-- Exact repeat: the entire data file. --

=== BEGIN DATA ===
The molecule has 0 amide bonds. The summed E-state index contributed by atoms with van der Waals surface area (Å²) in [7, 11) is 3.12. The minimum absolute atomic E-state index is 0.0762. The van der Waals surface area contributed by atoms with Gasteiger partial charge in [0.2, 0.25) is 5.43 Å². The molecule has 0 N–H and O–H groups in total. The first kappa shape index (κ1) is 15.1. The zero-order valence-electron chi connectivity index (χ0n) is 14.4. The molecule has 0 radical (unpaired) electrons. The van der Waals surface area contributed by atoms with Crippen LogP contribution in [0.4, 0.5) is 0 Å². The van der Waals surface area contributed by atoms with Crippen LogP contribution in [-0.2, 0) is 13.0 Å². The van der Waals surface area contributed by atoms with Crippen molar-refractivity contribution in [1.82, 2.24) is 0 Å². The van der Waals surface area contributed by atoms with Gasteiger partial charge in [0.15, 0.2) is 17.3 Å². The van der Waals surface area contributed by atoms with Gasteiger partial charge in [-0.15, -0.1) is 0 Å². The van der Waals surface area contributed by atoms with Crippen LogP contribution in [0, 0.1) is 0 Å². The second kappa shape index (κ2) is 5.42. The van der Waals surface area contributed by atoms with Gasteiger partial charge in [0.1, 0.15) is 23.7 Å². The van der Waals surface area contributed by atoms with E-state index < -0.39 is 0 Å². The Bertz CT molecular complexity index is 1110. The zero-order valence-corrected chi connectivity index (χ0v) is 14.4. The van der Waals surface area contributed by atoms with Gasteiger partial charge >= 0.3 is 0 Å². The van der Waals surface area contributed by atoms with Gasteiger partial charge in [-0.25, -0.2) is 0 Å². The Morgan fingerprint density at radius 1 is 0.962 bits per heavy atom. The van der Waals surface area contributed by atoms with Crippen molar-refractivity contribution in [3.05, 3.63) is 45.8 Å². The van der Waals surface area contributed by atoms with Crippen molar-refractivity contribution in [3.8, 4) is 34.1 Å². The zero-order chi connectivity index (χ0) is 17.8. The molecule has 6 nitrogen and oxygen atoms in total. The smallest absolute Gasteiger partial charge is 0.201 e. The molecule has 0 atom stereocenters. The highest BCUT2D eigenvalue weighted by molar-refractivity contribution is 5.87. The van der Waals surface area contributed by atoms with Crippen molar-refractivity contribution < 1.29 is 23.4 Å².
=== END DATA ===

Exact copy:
The molecule has 0 amide bonds. The summed E-state index contributed by atoms with van der Waals surface area (Å²) in [7, 11) is 3.12. The minimum absolute atomic E-state index is 0.0762. The van der Waals surface area contributed by atoms with Gasteiger partial charge in [0.2, 0.25) is 5.43 Å². The molecule has 0 N–H and O–H groups in total. The first kappa shape index (κ1) is 15.1. The zero-order valence-electron chi connectivity index (χ0n) is 14.4. The molecule has 0 radical (unpaired) electrons. The van der Waals surface area contributed by atoms with Crippen LogP contribution in [0.4, 0.5) is 0 Å². The van der Waals surface area contributed by atoms with Crippen LogP contribution in [-0.2, 0) is 13.0 Å². The van der Waals surface area contributed by atoms with Crippen molar-refractivity contribution in [1.82, 2.24) is 0 Å². The van der Waals surface area contributed by atoms with Gasteiger partial charge in [0.15, 0.2) is 17.3 Å². The van der Waals surface area contributed by atoms with Gasteiger partial charge in [-0.15, -0.1) is 0 Å². The van der Waals surface area contributed by atoms with Crippen LogP contribution in [0, 0.1) is 0 Å². The second kappa shape index (κ2) is 5.42. The van der Waals surface area contributed by atoms with Gasteiger partial charge in [0.1, 0.15) is 23.7 Å². The van der Waals surface area contributed by atoms with E-state index < -0.39 is 0 Å². The Bertz CT molecular complexity index is 1110. The zero-order valence-corrected chi connectivity index (χ0v) is 14.4. The van der Waals surface area contributed by atoms with Gasteiger partial charge >= 0.3 is 0 Å². The van der Waals surface area contributed by atoms with Gasteiger partial charge in [-0.25, -0.2) is 0 Å². The Morgan fingerprint density at radius 1 is 0.962 bits per heavy atom. The van der Waals surface area contributed by atoms with Crippen molar-refractivity contribution in [3.05, 3.63) is 45.8 Å². The van der Waals surface area contributed by atoms with Crippen molar-refractivity contribution in [3.8, 4) is 34.1 Å². The zero-order chi connectivity index (χ0) is 17.8. The molecule has 6 nitrogen and oxygen atoms in total. The smallest absolute Gasteiger partial charge is 0.201 e. The molecule has 0 atom stereocenters. The highest BCUT2D eigenvalue weighted by molar-refractivity contribution is 5.87. The van der Waals surface area contributed by atoms with Crippen molar-refractivity contribution < 1.29 is 23.4 Å².